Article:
Billion Dollar Animation Industry
The Second Golden Age of Animation is creating enormous revenues from both box office gross to billions of dollars in sales generated by all manner of kids’ products spinning off from Intellectual Properties aimed at the kiddy market, products that range from the bizarre (Spongebob) to the sublime (Harry Potter).
When was the First Golden Age of Animation? This was a period in American animation history beginning in 1928 that began with the introduction of sound cartoons. It continued into the early 1960s when the introduction of this new medium of television animation drew audiences away from cinemas. It was during these years that an impressive number of Animation Properties came into being; such characters as Tom and Jerry, Superman, Woody Woodpecker, Felix the Cat as well as a huge range of Disney characters.
Walt Disney’s first films; Snow White and the Seven Dwarfs and Bambi came into being during this era.
What then is the Second Golden Age of Animation? It is happening today. Traditional animation, called cell animation, had been the standard since the 1920’s. Very labor intensive, cell animation was the backbone of the Disney corporation production facility and other companies such as Hanna Barbera. The introduction of computers, while slow to take hold, has completely changed the face of animation production taking animation from two dimensional characters to three dimensional images that are more realistic, easier to manipulate and store and most importantly, are the backbone of the huge video gaming market.
Animated films have far outstripped other genres in home video and DVD sales in the last fifteen years with retail dollars now capturing 32% of total sales, far ahead of second place comedy at 20% according to the Producer To Producer Book, 2nd Edition. In recent years, the licensing and merchandising industry driven by animated television series targeted at children has performed beyond most industry expectations. An excellent case in point, the children’s craze, Pokemon, surpassed accumulated worldwide sales of $10.0 Billion by 2001. Licensing and Merchandising revenues are expected to exceed $100 Billion annually by the year 2010 fueled by such monster hits as Shrek 2 – $881 Million Dollars, Finding Nemo – $865 Million and The Incredibles – $624 Million to name just three.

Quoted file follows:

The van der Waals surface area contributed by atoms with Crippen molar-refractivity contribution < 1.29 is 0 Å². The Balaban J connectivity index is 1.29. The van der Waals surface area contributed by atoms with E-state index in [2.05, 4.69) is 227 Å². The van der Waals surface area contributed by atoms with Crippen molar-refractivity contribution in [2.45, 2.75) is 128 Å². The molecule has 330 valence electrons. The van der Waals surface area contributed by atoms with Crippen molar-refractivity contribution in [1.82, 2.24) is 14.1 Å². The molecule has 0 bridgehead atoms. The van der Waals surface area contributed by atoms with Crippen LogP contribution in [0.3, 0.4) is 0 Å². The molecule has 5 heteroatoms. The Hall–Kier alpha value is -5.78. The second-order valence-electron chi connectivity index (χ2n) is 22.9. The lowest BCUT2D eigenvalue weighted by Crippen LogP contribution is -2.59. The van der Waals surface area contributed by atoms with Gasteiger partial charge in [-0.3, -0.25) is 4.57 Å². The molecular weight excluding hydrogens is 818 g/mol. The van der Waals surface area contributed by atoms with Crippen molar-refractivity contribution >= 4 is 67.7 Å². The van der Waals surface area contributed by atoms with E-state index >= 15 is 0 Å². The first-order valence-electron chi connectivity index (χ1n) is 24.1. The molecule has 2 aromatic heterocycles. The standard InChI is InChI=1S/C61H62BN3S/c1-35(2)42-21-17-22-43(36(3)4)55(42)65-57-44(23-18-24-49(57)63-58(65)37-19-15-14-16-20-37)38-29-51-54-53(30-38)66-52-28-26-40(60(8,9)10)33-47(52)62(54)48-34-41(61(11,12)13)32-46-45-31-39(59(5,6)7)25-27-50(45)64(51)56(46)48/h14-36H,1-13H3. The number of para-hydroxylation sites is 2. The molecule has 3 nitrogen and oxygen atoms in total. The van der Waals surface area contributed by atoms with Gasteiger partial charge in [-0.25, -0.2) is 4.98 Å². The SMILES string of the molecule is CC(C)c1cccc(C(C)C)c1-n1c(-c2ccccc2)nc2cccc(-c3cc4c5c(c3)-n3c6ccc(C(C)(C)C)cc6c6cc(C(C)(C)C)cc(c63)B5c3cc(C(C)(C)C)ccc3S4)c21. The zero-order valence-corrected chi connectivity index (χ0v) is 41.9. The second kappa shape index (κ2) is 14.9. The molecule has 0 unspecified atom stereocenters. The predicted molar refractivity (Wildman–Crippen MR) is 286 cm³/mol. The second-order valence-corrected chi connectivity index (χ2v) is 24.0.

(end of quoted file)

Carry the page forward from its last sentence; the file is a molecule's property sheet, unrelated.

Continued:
The target market for children’s television and films is the 50 million plus 4 – 12 year old North American kids whose buying power for toys, games and puzzles was approximately U.S.$13.4 billion per year in the nineties and now in excess of $200 Billion a year. The secondary markets are Europe, Asia and the Pacific region where North American companies have traditionally experienced success with many movie driven properties.
Kids buying power grew 12% over the 90’s and is expected to continue at a double digit growth rate well into the 2000’s. So dramatic was this growth of the Kids market that marketers dubbed the 90’s as the “Decade of the Child”. In response to this phenomenon, more and more toys, clothes, food and entertainment products are being developed for this huge and growing market. The companies involved in producing children’s live and animated productions have now identified this Kid’s market as the pot of gold at the end of the rainbow and now team up with toy companies and other manufacturers to exploit this lucrative ancillary market with an unimaginable number of products ranging from downloadable clips for cell phones to video games to social networking websites.
Computer generated films are now the driving force behind the enormous jump in sales of toys, electronic games and the multitude of other products aimed at the kid and tween market. items.
What does the future hold in this new Golden Age of Animation? Producers, manufacturers, distributors and kids are always on the lookout for that next new product. What will that be? As usual, it’s anybody’s guess. Who would have thought that some years ago, adults would be fist fighting over something called Cabbage Patch Dolls? Whatever the next hit is, it will no doubt be spawned from the depths of a computer chip.
The Author and Associates
Michael Trigg is CEO of You N Me Productions Corp, a Vancouver Canada entertainment company. You N Me Productions has joint ventured with Media Kitchen I.N. Teractive and Worlds Away Productions Ltd of New York to produce a new children’s website entitled Greanwold’s World.
Greanwold’s World www.greanwold.com is the environment of Greanwold and his Minosaur friends, the newest children’s property in the kids international market place.